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Vladimir Kagan's First Works In Fibreglass

LA Times Magazine January 2010

Vladimir Kagan's First Works In FibreglassVladimir Kagan's First Works In Fibreglass

Vladimir Kagan's first works in fiberglass premiere at Ralph Pucci showroom in West Hollywood

Celebrated as one of the pioneers of midcentury biomorphic modernism -- objects based on living organisms -- Vladimir Kagan has long been a designer with a futurist streak. At 82, he is still hard at work, posts on Facebook and Twitter and even writes his own inspiring and cheeky blog. (One recent post featured his photos of, and ruminations on, urinals and sinks.)

On Thursday, reissues of Kagan's first works in plastic -- a lounge chair and ottoman, above -- will be unveiled at the Ralph Pucci International showroom in the Pacific Design Center. The son of a cabinetmaker, Kagan achieved mastery in his medium, shaping wood into sinuous arms and legs for upholstered furniture and crafting curvaceous bases for glass-topped tables. Like his contemporary, Isamu Noguchi, Kagan created home furnishings that belong in the category of functional sculpture.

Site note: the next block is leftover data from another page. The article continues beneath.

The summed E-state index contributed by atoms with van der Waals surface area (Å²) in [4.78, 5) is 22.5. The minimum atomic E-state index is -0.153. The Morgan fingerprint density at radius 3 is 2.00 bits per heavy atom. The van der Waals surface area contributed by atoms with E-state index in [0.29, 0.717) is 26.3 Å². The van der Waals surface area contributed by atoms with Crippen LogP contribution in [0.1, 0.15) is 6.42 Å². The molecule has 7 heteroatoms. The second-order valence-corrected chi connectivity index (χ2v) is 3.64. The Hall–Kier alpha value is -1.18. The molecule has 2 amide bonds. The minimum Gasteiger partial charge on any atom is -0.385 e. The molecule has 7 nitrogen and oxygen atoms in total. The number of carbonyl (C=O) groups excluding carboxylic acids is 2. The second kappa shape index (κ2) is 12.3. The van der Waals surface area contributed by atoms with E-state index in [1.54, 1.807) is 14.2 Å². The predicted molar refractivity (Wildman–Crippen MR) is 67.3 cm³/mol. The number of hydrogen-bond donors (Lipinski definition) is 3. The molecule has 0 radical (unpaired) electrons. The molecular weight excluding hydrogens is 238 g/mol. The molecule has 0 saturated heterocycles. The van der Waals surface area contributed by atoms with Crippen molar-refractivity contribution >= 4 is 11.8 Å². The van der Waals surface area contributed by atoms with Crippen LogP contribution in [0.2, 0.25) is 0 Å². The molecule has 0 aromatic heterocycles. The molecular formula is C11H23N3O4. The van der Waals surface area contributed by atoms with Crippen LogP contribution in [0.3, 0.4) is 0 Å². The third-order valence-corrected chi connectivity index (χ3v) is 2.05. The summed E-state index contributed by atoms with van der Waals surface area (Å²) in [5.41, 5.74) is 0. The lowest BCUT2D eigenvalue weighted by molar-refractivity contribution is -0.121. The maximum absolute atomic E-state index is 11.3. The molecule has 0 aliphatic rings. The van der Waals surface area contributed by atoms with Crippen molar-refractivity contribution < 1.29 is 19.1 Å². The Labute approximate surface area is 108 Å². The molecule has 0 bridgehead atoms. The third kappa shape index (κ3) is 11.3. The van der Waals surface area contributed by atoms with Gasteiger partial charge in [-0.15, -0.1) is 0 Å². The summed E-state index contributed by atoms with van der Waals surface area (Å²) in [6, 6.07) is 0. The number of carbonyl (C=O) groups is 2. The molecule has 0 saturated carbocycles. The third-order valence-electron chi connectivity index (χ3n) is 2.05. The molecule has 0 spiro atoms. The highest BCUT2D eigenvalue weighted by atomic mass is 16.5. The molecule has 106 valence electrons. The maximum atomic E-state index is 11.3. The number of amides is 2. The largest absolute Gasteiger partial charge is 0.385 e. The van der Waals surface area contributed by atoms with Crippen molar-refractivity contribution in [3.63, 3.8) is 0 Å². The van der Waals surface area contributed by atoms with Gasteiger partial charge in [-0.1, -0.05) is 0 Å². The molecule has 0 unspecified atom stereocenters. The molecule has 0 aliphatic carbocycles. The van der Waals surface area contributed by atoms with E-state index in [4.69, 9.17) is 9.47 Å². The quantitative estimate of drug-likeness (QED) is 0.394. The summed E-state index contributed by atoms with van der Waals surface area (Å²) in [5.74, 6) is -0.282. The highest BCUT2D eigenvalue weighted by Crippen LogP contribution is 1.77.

Kagan created the crescent-shaped chair and the anvil-like ottoman with the help of Pucci, who also manufactures fiberglass mannequins designed by the likes of womenswear designer Anna Sui, Parisian interior decorator Andree Putman and fashion illustrator Jeffrey Fulvimari.

Satisfied with the results, Kagan also fashioned four sculptures for a collection called Variations on Vladimir. 'Flame,' above right, is $4,000. The other designs are sold in limited editions from $10,000 to $20,000.

The furniture is similarly priced like art. The chair ($7,500) and ottoman ($2,500) are limited editions available in bone, as shown above, black and foundry gray, which looks like graphite. (The set in clear fiberglass is a whopping $16,500.)

By David A. Keeps